- May offers unity and openness, Johnson post-Brexit optimism
- Crabb, Fox other contenders for Conservative party leader
U.K. Home Secretary Theresa May and former Mayor of London Boris Johnson will make their pitches Thursday to succeed David Cameron as Conservative Party leader.
A week after Cameron resigned following his defeat in the referendum on European Union membership, both will argue they can unify a party ripped apart by a vicious campaign. May will contrast her state education and business background with those who see government as “a game." Johnson will seek to build on his success as a leader of the Leave campaign by portraying a bright future outside the EU.
The winner will immediately have to make some of the most momentous decisions in Britain’s post-war history and decide what sort of relationship the country should have with the bloc.
May, who backed the Remain campaign, will pledge to put a pro-Brexit minister in charge of the negotiations, and plans to say that the process will not be “brief or straightforward.” Another contender, Pensions Secretary Stephen Crabb, has warned of its “mind-boggling complexity."
The only respite to the political chaos is that markets have settled after the vote sparked the biggest sell-off of the pound for three decades.
The challenge for the candidates is to convince Conservative lawmakers and party members that they can deliver access to the European single market while ensuring restrictions on immigration to Britain. The EU has said it would only give access to the market if the U.K. accepts free movement. Other questions include when exit talks will be triggered, with the EU pushing for a speedy divorce, and whether any of the candidates plan to call snap elections.
May leads Johnson by 55 percent to 38 percent among Tory members, according to a poll by YouGov Plc for the Times newspaper. She is due to launch her campaign at 9:30 a.m. in London. Johnson will follow two hours later.
The turmoil has been bipartisan since last week’s shock referendum result. Labour leader Jeremy Corbyn has rejected a chorus of calls to quit from within his party after losing a motion of no confidence, but now faces a leadership challenge. With a general election possible later this year, the next Labour chief might just become prime minister before Christmas.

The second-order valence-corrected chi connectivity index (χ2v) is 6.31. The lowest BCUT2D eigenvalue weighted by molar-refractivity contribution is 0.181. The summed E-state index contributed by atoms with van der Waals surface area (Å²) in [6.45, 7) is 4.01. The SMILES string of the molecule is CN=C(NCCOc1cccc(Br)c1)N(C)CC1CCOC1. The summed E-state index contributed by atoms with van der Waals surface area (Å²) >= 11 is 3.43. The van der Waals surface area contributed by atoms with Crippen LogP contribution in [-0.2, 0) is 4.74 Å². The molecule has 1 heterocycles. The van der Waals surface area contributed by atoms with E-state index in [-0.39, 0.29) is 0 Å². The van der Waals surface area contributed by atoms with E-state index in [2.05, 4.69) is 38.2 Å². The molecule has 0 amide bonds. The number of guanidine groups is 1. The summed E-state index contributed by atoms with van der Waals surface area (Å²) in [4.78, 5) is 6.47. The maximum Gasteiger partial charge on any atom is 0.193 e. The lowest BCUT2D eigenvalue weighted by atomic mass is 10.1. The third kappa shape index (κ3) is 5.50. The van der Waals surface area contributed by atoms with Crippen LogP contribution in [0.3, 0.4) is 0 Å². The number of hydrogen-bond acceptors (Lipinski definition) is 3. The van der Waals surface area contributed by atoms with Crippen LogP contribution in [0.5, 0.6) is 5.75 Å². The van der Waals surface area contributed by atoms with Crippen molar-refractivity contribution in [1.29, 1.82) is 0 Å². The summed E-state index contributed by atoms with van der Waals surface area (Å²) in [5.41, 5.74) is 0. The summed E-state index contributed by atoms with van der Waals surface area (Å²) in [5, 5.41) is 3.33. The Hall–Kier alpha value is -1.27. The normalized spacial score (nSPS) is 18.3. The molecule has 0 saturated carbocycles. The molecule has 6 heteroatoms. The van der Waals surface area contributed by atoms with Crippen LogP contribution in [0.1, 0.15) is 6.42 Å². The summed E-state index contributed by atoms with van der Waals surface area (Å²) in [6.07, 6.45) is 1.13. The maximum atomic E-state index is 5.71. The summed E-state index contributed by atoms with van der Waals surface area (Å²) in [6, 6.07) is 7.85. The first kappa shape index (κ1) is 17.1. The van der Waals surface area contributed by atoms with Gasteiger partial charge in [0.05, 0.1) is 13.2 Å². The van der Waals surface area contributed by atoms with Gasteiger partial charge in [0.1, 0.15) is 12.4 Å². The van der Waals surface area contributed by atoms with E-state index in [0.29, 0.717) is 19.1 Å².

“We need a bold, new, positive vision for the future of our country -- a vision of a country that works not for a privileged few but for every one of us,” May will say on Thursday, according to extracts released to the Press Association newswire. “The job now is about uniting the party, uniting the country and negotiating the best possible deal for Britain.”
For more news on Britain’s decision to leave the EU, click here.
During the referendum campaign "what came out to us very, very clearly was what mattered most to people was getting control of our borders," Crabb said at the launch of his campaign on Wednesday. "It’s going to be very hard reconciling that with free access to the single market as we have at the moment."
Crabb became the first contender to formally declare his bid on Wednesday and, like May, stressed his working-class background in contrast to the privileged upbringing of Cameron and Johnson. He said it was time for the party and the nation to reconcile before starting Brexit negotiations, and rejected calls for a second referendum or a quick general election.
Former Defense Secretary Liam Fox said in an LBC radio interview he plans to join May and Johnson in formally announcing his candidacy before Thursday’s noon deadline. Fox stood unsuccessfully for the top Tory job the last time it was contested in 2005, losing to Cameron. Seen as a Thatcherite and popular on the right wing of the party, he came out on the winning side of the Brexit referendum, having been a vocal advocate of Leave.
“We can’t allow the Conservative leadership campaign to be totally dominated by the issues in the referendum,” Fox told LBC. “There are many other issues that I care very passionately about. This is a special country and we should start feeling special about ourselves.”
The candidates will be whittled down to two in a series of votes by lawmakers before being offered to party members in a national postal ballot. Health Secretary Jeremy Hunt and Education Secretary Nicky Morgan are also mulling bids while Energy Secretary Amber Rudd and Chancellor of the Exchequer George Osborne have ruled themselves out.